I have always been a fan of the hit 90’s show “Seinfeld,” and my favorite episode is the one honoring “Festivus.” It is a fictional holiday created by George's father, Frank Costanza, celebrated on December 23rd. It starts off with my favorite Costanza family tradition, the “airing of grievances,” which occurs around the dinner table. Frank describes this as, "gather your family around, and tell them all the ways they have disappointed you over the past year!" Basically every family therapist’s nightmare comes to life. But if you love Frank Costanza like I do, it is endearing in the strangest way.
Aside from my love of Festivus, I am annoyingly jolly this time of year. I have had to make a pact with my husband to not listen to Christmas music before Thanksgiving to honor his mental health. However, this year has been different. I have felt a little Frank Costanza-y because many of my celebrations are being disrupted by COVID. And while there is so much I have to be grateful for, I still feel a loss of tradition, and a sense of grief.
It has been a disappointing year in so many ways. I am not going to wash over it with positivity and say things like, "every cloud has a silver lining" or "good vibes only." I've been a therapist for long enough to recognize that everyone suffers, and the acknowledgement of suffering is the only way through it. So here it is—I’m going “full Frank!” I'm airing my grievances with 2020. I miss my old life! I yearn for connection through holiday celebrations, New Years’ Eve gatherings, and my yearly flight out of the dark and cold to catch some sunshine. I have been tempted to try and negate this sense of grief because others have suffered so much more than me with challenges to their family’s physical, emotional, and economic health this year. Yet I know it isn’t healthy to invalidate my own grief because someone else is grieving harder— Just as I would be unwilling to negate my joy because others are more joyful.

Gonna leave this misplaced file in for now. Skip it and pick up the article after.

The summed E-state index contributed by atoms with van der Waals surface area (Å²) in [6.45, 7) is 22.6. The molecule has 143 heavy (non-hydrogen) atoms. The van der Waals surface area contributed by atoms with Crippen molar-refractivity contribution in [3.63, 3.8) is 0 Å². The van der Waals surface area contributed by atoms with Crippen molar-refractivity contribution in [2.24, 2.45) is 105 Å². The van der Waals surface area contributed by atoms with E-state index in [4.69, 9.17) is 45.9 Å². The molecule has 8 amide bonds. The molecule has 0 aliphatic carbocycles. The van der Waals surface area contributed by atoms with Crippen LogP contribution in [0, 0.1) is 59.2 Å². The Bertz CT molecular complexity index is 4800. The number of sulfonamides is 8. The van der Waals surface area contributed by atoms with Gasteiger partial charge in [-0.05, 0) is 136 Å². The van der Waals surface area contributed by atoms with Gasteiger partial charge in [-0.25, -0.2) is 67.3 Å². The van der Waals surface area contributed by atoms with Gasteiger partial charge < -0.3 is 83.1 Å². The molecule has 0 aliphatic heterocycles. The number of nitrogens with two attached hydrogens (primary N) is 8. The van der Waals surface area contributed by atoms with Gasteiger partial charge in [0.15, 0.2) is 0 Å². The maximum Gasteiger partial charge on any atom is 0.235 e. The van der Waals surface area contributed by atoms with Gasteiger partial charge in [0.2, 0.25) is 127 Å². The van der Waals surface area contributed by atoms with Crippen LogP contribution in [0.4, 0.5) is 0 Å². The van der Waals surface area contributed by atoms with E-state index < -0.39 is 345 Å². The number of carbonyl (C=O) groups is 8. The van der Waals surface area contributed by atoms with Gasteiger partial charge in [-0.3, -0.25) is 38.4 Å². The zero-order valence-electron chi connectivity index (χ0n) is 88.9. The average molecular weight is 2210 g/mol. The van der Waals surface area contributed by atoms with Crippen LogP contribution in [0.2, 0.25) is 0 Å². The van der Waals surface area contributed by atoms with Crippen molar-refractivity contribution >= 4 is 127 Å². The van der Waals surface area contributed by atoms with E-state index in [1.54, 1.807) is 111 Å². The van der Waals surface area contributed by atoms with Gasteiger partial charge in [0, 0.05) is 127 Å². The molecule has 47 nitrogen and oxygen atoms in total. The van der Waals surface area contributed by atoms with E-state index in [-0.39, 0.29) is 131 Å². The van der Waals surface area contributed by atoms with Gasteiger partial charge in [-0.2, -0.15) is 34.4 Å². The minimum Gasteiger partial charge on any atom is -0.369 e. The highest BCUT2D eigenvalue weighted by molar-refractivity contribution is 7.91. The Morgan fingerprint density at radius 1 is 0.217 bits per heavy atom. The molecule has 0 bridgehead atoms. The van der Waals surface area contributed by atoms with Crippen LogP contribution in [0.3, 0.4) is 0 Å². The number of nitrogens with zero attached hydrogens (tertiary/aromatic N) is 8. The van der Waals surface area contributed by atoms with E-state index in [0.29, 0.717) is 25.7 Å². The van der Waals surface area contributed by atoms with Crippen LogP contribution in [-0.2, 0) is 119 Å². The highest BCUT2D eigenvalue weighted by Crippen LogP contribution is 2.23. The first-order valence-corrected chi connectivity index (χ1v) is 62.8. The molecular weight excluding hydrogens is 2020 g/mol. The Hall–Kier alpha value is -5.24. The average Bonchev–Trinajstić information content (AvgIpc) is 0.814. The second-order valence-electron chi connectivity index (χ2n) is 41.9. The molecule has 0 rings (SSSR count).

And now, with my grievances aired, I'm moving on to accept what is. I will play Christmas music (sorry husband), make Hungarian cookies to honor my late grandmother, spend time with my family, take copious amounts of vitamin D, crank up my happy light, and count down to a new year with gratitude in my heart for what’s in front of me.
With the holidays upon us and the new year ahead, I suggest you give it a try:
air your grievances with the year and validate the shit out of yourself! Extra points if you can do this with someone else and validate each other. This has been a rough year for many. And then, once you have honored your inner Frank Costanza, I hope you can accept what is, and find a way to celebrate whatever, wherever, and whenever you can in this world.